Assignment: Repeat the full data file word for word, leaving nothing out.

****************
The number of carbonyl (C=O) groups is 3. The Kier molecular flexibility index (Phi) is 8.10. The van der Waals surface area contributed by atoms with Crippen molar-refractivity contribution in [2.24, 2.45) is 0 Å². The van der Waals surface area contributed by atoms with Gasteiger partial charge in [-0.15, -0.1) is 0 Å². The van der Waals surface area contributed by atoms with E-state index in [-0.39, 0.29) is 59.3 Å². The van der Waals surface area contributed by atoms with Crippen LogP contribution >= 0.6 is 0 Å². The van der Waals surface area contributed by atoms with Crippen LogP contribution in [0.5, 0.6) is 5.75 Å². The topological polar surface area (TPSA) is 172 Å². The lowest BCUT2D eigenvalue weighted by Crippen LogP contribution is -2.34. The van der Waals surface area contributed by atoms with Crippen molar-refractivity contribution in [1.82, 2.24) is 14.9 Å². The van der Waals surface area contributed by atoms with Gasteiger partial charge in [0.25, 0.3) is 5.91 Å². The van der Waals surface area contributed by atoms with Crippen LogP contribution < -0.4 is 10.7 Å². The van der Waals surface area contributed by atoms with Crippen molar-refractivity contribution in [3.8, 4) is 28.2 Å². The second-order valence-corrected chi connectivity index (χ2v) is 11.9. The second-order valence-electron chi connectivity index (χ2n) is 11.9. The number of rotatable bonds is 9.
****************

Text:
The number of carbonyl (C=O) groups is 3. The Kier molecular flexibility index (Phi) is 8.10. The van der Waals surface area contributed by atoms with Crippen molar-refractivity contribution in [2.24, 2.45) is 0 Å². The van der Waals surface area contributed by atoms with Gasteiger partial charge in [-0.15, -0.1) is 0 Å². The van der Waals surface area contributed by atoms with E-state index in [-0.39, 0.29) is 59.3 Å². The van der Waals surface area contributed by atoms with Crippen LogP contribution >= 0.6 is 0 Å². The van der Waals surface area contributed by atoms with Crippen LogP contribution in [0.5, 0.6) is 5.75 Å². The topological polar surface area (TPSA) is 172 Å². The lowest BCUT2D eigenvalue weighted by Crippen LogP contribution is -2.34. The van der Waals surface area contributed by atoms with Crippen molar-refractivity contribution in [1.82, 2.24) is 14.9 Å². The van der Waals surface area contributed by atoms with Gasteiger partial charge in [0.25, 0.3) is 5.91 Å². The van der Waals surface area contributed by atoms with Crippen LogP contribution < -0.4 is 10.7 Å². The van der Waals surface area contributed by atoms with Crippen molar-refractivity contribution in [3.8, 4) is 28.2 Å². The second-order valence-corrected chi connectivity index (χ2v) is 11.9. The second-order valence-electron chi connectivity index (χ2n) is 11.9. The number of rotatable bonds is 9.